Although this invention is useful in many hydrocarbon chemical conversions, the present process finds particular applicability in systems for the catalytic cracking of hydrocarbons and the regeneration of solid catalyst particles so employed. Such catalytic hydrocarbon cracking often involves converting, i.e., cracking, heavier or higher boiling hydrocarbons to gasoline and other lower boiling components, such as hexane, hexene, pentane, pentene, butane, butylene, propane, propylene, ethane, ethylene, methane and mixtures thereof. The amount of sulfur in the presently useful sulfur-containing hydrocarbon feedstock may vary over a broad range and is preferably in the range of about 0.01 to about 5%, more preferably about 0.2% to about 5% by weight of the total feedstock. In one embodiment, the sulfur-containing, substantially hydrocarbon feedstock comprises a gas oil fraction and/or other fraction typically used as feedstock in hydrocarbon catalytic cracking, e.g., derived from petroleum, shale oil, tar sand oil, coal and the like. Such feedstock may comprise a mixture of straight run, e.g., virgin gas oil. Such gas oil fractions often boil primarily in the range of about 400° F. to about 1000° F. Other substantially hydrocarbon feedstocks, e.g., other high boiling or heavy fractions of petroleum, shale oil, tar sand oil, coal and the like, may be cracked using the process of the present invention. In one preferred embodiment, at least a portion of, more preferably at least a major portion of, the substantially hydrocarbon feedstock comprises a petroleum derived residuum. Such residuum may be defined as that material which has not been taken overhead (or distilled) in any of the fractional distillations to which a given petroleum crude oil may be subjected. Thus, by its very nature, a petroleum residuum often contains a significant portion of the total metals present in the original petroleum crude oil. Each of the above-noted substantially hydrocarbon feedstock often contain minor amounts of other contaminants, e.g., nitrogen, metal contaminants (e.g., iron, nickel, vanadium and copper) and the like.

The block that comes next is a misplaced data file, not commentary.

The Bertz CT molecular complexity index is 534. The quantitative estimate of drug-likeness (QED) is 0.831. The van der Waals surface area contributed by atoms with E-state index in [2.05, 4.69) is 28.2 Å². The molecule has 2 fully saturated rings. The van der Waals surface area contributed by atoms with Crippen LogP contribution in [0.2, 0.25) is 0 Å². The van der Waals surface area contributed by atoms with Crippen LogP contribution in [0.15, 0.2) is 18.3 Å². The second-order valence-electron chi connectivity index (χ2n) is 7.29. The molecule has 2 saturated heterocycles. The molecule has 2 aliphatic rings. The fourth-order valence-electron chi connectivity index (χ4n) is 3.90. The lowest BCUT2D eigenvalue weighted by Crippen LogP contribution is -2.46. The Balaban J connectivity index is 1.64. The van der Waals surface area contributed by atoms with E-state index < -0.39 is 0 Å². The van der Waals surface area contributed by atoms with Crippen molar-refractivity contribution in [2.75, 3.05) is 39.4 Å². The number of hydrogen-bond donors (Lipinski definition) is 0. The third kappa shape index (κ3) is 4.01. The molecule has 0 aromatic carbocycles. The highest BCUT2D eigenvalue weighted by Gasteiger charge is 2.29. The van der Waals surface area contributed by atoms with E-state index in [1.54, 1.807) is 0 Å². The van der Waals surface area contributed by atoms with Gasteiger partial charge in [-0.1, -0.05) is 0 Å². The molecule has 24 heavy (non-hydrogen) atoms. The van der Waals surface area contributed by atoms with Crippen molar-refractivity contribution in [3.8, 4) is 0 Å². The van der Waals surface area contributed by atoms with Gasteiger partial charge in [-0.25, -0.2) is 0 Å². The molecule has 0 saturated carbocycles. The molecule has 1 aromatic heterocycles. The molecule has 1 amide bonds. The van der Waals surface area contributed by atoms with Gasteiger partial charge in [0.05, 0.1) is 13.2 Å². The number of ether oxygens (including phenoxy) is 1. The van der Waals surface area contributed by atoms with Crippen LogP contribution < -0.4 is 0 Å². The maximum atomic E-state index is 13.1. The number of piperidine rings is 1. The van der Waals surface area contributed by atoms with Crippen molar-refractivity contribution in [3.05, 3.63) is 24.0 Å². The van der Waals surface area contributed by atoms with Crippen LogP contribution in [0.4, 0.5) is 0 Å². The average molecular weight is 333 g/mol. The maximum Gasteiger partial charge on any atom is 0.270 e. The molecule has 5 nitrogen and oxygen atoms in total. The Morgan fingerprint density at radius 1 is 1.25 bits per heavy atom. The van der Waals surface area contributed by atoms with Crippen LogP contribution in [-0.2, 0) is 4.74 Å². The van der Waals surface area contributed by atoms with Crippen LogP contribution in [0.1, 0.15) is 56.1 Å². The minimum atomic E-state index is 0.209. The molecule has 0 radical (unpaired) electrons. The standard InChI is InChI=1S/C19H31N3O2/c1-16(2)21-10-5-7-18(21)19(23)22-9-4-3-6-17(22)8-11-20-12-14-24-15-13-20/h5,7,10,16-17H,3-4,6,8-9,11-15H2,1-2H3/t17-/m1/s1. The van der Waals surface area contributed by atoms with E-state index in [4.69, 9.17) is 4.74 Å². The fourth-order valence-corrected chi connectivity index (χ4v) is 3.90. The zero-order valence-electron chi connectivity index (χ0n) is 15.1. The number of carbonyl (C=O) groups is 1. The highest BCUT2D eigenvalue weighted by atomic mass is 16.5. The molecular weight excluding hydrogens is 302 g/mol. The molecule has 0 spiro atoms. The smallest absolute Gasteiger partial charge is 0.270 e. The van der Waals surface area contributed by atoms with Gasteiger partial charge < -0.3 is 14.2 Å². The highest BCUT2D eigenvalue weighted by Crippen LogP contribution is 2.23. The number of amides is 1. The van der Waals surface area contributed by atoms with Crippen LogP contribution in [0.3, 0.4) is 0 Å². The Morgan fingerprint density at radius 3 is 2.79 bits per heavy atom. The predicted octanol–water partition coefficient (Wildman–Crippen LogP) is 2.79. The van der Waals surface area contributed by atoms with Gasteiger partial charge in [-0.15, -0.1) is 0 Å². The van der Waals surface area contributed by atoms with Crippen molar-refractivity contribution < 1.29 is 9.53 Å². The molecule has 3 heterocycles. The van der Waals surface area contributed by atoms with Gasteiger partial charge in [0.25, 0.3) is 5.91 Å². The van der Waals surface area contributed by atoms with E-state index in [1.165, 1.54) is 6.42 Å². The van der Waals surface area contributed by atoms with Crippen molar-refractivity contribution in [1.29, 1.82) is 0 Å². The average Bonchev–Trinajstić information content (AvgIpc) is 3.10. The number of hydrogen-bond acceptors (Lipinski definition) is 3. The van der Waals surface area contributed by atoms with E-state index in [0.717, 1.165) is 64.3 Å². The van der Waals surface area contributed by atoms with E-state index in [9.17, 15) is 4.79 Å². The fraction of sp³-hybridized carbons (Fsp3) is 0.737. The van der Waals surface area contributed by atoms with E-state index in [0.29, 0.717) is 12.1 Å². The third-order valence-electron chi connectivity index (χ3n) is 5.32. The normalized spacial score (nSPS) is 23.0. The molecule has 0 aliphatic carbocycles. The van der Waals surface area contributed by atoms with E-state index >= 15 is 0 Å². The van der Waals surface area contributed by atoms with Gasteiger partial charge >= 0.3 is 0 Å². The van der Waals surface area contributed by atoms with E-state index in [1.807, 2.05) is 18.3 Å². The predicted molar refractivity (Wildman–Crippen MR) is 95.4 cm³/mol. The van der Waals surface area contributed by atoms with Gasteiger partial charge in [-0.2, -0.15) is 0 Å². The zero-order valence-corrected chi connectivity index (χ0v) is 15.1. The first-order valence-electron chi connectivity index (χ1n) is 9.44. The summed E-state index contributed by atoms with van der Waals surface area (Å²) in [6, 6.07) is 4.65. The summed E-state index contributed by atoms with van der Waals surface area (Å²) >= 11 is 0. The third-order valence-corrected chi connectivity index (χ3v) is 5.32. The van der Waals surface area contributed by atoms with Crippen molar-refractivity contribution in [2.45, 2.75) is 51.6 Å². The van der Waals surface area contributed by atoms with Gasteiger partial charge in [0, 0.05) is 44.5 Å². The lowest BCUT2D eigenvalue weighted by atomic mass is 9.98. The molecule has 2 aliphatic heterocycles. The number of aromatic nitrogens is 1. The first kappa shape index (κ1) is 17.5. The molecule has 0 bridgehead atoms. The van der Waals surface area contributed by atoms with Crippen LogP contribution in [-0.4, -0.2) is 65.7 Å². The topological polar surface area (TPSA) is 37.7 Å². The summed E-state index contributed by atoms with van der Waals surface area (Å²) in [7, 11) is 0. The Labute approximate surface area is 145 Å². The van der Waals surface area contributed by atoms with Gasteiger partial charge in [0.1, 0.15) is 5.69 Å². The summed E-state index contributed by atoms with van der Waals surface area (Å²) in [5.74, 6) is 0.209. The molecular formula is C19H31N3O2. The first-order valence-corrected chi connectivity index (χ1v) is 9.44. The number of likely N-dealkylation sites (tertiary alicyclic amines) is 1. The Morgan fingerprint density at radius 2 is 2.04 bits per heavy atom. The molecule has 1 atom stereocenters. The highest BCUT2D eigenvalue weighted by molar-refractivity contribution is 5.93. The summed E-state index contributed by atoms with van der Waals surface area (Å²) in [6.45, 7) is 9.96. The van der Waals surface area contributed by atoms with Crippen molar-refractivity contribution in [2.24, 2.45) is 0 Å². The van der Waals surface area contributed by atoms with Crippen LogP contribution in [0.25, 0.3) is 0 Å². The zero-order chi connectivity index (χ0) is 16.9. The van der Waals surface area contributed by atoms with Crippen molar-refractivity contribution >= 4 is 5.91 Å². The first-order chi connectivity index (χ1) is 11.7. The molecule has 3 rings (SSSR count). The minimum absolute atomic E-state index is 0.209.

Hydrocarbon cracking conditions are well known and often include temperatures in the range of about 850° F. to about 1100° F., preferably about 900° F. to about 1050° F. Other reaction conditions usually include pressures of up to about 100 psig.; solid particle to oil weight ratios of about 1 to 5 to about 25 to 1; and weight hourly space velocities (WHSV) of 3 to about 60. These hydrocarbon cracking conditions are not critical to the present invention and may be varied depending, for example, on the feedstock and solid particles and discrete entities being used and the product or products wanted.